The legacy of the Midsummer Oak tree will live on - despite the city landmark being officially declared ‘dead’ last week.
intu has teamed up with Milton Keynes Council and The Parks Trust to ensure the tree’s history remains a part of Milton Keynes’ future by inviting schools to adopt one of the oak’s saplings currently growing around the city.
Martin Hindson, general manager at intu, said: “We want to encourage each school to make their oak tree part of an annual ecological project to monitor its growth, take note of any changes and keep a recording that will be passed from generation to generation.
“By nurturing the samplings into fully grown oak trees, we can ensure the memory of the Midsummer Oak remains part of Milton Keynes. And that is why we have launched our community adoption project.”
In 2007, hundreds of acorns were harvested from the oak tree and, with the support of The Parks Trust, over 100 oaks are now flourishing in open fields across MK.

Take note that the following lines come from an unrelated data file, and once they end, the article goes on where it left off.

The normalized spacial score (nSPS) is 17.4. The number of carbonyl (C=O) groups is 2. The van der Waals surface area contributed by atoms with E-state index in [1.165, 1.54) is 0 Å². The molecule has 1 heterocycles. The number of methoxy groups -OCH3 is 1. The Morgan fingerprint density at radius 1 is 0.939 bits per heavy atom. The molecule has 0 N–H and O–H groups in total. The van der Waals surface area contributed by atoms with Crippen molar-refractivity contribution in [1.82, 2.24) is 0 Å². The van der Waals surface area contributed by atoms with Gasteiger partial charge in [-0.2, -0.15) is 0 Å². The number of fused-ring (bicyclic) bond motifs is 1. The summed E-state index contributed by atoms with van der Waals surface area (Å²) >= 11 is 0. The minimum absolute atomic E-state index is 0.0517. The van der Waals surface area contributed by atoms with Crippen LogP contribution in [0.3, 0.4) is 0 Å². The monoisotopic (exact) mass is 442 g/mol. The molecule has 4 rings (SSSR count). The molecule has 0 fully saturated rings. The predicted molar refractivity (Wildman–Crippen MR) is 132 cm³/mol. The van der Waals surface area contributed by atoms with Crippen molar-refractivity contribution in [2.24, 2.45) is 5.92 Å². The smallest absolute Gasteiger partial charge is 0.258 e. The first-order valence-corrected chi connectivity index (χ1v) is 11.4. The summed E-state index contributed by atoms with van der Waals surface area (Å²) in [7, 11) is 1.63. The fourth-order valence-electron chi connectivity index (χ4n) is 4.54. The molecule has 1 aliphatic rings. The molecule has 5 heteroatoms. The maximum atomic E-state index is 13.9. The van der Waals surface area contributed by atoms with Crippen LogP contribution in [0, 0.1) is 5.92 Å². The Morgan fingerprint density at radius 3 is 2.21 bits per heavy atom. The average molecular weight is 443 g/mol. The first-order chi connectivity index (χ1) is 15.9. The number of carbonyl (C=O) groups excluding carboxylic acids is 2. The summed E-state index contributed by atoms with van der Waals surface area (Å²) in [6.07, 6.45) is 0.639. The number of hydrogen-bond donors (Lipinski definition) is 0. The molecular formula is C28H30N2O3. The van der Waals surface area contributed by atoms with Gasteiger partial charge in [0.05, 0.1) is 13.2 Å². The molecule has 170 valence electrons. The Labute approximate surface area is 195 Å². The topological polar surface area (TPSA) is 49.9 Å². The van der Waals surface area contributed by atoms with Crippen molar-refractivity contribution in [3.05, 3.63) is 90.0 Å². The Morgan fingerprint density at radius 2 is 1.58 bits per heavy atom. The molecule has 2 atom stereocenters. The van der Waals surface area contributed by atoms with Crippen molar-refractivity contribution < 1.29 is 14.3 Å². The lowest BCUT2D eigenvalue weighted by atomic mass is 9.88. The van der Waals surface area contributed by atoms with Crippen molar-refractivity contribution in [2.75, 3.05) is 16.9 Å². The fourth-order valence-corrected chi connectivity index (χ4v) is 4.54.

Each chosen school will be allocated a single oak to ensure generations can still enjoy the Midsummer Oak.
It follows last week’s news that the complex’s new owner Intu officially announced the oak was dead. Just days later it unveiled a lucrative, multi-million pound plan to replace it with a restaurant and cinema.
The tree started deteriorating soon after Midsummer Place opened. Builders have claimed it drowned because vital drainage pipes were removed during the construction work.
If your school would be interested in adopting one of the intu Milton Keynes Midsummer Oak saplings, contact email@example.com and an application form will be sent to you.